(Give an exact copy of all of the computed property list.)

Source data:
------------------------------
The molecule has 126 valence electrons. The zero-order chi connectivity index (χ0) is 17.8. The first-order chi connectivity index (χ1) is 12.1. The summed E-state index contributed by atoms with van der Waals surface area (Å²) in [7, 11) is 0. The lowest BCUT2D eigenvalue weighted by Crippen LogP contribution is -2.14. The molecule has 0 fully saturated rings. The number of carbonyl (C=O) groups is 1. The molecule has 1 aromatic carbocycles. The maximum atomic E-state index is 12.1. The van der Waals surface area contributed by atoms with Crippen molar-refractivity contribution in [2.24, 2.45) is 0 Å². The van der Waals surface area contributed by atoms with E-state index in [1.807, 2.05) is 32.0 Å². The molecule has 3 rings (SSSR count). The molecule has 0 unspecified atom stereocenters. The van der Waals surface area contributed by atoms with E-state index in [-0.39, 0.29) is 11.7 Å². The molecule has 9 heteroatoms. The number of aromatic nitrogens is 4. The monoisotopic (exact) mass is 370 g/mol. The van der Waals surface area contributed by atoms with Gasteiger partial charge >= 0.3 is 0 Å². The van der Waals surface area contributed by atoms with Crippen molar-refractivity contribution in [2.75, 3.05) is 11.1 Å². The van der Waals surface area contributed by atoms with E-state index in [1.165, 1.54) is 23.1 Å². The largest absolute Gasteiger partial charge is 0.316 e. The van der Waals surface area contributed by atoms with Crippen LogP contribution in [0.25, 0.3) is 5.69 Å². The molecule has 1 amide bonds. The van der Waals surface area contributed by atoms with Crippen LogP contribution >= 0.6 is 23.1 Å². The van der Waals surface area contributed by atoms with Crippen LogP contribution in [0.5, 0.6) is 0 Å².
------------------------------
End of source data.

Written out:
The molecule has 126 valence electrons. The zero-order chi connectivity index (χ0) is 17.8. The first-order chi connectivity index (χ1) is 12.1. The summed E-state index contributed by atoms with van der Waals surface area (Å²) in [7, 11) is 0. The lowest BCUT2D eigenvalue weighted by Crippen LogP contribution is -2.14. The molecule has 0 fully saturated rings. The number of carbonyl (C=O) groups is 1. The molecule has 1 aromatic carbocycles. The maximum atomic E-state index is 12.1. The van der Waals surface area contributed by atoms with Crippen molar-refractivity contribution in [2.24, 2.45) is 0 Å². The van der Waals surface area contributed by atoms with E-state index in [1.807, 2.05) is 32.0 Å². The molecule has 3 rings (SSSR count). The molecule has 0 unspecified atom stereocenters. The van der Waals surface area contributed by atoms with E-state index in [-0.39, 0.29) is 11.7 Å². The molecule has 9 heteroatoms. The number of aromatic nitrogens is 4. The monoisotopic (exact) mass is 370 g/mol. The van der Waals surface area contributed by atoms with Gasteiger partial charge >= 0.3 is 0 Å². The van der Waals surface area contributed by atoms with Crippen molar-refractivity contribution in [2.75, 3.05) is 11.1 Å². The van der Waals surface area contributed by atoms with E-state index in [1.165, 1.54) is 23.1 Å². The largest absolute Gasteiger partial charge is 0.316 e. The van der Waals surface area contributed by atoms with Crippen LogP contribution in [0.25, 0.3) is 5.69 Å². The molecule has 1 amide bonds. The van der Waals surface area contributed by atoms with Crippen LogP contribution >= 0.6 is 23.1 Å². The van der Waals surface area contributed by atoms with Crippen LogP contribution in [0.5, 0.6) is 0 Å².